Similarly, if your sales team is often unsure of the answers to prospect questions, you need to enhance team education. Explore how you can provide additional training to increase your team’s product knowledge as well as provide resources that can help them during sales conversations.
Keep in mind, this step of the auditing process especially pertains to channel sales, as partners won’t be focused on familiarizing themselves exclusively with your products. Make sure you’re making the most of their limited bandwidth with a carefully curated onboarding process. Tools like Allbound help you track training engagement and subsequent quiz results as they relate to lower-funnel activities like deal registrations and generated revenue. Sales data in hand, audit and refine your partner training methods so you promote the most effective and eliminate the worse.
Collect Qualitative Feedback
While the numbers don’t lie, they also don’t tell the entire story. Collecting feedback from your team and customers can help you understand the reasoning behind different sales metrics. One effective strategy is using a call recording tool, like Gong.io to listen back to conversations and create a feedback loop with your direct and indirect sales teams.
You should also conduct closed-lost interviews to explore why prospects said no and where they ended up going instead. Similarly, you can connect with closed-won clients to explore what made them say yes, what their expectations were, and any opportunities for improvement throughout the process.
Identify and Remove Barriers to Productivity
There are many reasons your sales team’s performance may be faltering. From overzealous sales goals to a lack of product resources, take the time to identify and remove barriers to productivity.
If your sales strategies and lead handoff workflows are inconsistent, your sales team will struggle to drive results and will likely waste a lot of time having to strategize each client interaction. Look for opportunities to standardize and bring consistency to your team’s workflow.
An often overlooked barrier to productivity is the lack of motivation from your Direct and Partners sales teams. Is your commission structure lackluster? Would SPIFF campaigns light their rapidly dimming passion? Your B2b sales audit should highlight such questions, if not provide answers. Collect feedback from trusted individuals and consider testing the ROI of a sales competition.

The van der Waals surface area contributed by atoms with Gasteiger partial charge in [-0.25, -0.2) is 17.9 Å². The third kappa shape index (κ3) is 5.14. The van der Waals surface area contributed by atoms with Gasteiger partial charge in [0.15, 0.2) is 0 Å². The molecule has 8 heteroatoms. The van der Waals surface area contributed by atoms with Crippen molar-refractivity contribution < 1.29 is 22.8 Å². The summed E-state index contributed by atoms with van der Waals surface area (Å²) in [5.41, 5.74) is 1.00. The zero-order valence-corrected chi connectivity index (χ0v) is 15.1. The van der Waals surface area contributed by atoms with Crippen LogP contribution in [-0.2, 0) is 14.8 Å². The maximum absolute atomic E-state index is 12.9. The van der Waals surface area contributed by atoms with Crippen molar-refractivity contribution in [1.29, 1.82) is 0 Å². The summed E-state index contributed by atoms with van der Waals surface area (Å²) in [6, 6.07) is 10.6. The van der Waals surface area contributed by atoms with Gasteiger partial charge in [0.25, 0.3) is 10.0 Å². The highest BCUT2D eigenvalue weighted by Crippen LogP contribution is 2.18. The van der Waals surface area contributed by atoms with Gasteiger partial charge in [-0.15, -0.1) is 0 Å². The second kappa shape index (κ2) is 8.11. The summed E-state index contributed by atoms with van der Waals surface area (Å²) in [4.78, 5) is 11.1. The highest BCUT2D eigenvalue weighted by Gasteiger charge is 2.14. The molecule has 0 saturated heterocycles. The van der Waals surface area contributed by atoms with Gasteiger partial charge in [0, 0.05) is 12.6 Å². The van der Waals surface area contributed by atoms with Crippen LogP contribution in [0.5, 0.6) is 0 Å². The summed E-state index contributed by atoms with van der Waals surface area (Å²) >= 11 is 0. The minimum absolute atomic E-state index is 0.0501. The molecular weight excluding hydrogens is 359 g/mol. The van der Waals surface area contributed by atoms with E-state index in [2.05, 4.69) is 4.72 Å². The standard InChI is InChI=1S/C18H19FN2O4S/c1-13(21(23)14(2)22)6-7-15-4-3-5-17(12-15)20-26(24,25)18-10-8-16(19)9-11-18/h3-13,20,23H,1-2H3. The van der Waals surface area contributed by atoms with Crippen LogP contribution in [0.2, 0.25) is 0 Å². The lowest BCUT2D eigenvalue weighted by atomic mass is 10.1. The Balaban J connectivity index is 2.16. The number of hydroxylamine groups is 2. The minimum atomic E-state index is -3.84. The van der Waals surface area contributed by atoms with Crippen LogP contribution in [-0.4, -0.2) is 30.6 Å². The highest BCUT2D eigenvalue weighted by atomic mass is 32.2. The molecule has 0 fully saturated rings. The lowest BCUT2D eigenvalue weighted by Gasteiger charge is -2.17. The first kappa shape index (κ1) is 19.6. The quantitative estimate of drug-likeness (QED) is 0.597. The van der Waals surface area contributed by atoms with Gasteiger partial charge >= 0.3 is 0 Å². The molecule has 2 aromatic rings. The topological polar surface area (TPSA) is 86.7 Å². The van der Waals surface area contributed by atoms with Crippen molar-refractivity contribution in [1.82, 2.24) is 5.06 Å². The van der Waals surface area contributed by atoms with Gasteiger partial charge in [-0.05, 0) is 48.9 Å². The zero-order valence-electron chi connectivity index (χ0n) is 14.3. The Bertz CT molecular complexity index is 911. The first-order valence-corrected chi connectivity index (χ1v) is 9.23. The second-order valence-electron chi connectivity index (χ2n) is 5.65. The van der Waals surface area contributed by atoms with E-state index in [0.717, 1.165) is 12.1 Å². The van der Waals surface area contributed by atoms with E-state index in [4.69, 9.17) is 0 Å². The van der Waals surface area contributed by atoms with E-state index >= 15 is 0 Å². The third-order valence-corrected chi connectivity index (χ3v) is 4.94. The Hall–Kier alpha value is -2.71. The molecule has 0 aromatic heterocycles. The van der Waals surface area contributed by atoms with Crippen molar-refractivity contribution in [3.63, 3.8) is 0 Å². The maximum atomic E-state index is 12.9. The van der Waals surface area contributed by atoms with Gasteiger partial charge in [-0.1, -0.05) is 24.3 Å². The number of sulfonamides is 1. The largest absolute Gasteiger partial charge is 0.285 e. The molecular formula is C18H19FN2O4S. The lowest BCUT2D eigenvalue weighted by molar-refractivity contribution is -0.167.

As discussed above, a disconnect between Sales and Marketing can also reduce your team’s productivity. Instead of working on closing a deal, your team may have to waste time in the nurture or education phase that marketing should have handled.
Take Inventory of Your Existing Tools
Your sales team should have access to tools that support their efforts, not make their jobs harder. Take inventory of your existing tools, like your CRM and PRM. Are they working for your team or against your team?
Your CRM should make it easy to track and nurture prospects, while your PRM should support a multiplier effect with your partner ecosystem. These tools should be easy to use and fit naturally within your team’s daily activities. Similarly, they should remove some of the aforementioned barriers to productivity by implementing automation and consistent workflows.
Another important step of the sales auditing process is to reassess your choice in software; what may have been the leading solution five years ago may no longer have the best offering. Another consideration is whether you have the right combination. If you have too many tools that offer overlapping features, you’re overpaying. Similarly, if your sales processes require five tools when one would do, you’re bogging down internal efficiencies.
Drive Exponential Results with Enhanced B2B Sales Processes
It’s a good idea to regularly audit your B2B sales methods, not just when results are faltering. Take the time to evaluate your performance as compared to forecasts. Look for trends across your closed-won and closed-lost accounts. Additionally, work to remove barriers to productivity, including tools that may be doing more harm than good.
Allbound is a Partner Relationship Management tool designed to support your channel partner sales efforts. Follow us on LinkedIn to stay up-to-date on the latest industry trends, best practices for partnerships, and resources for expanding your channel.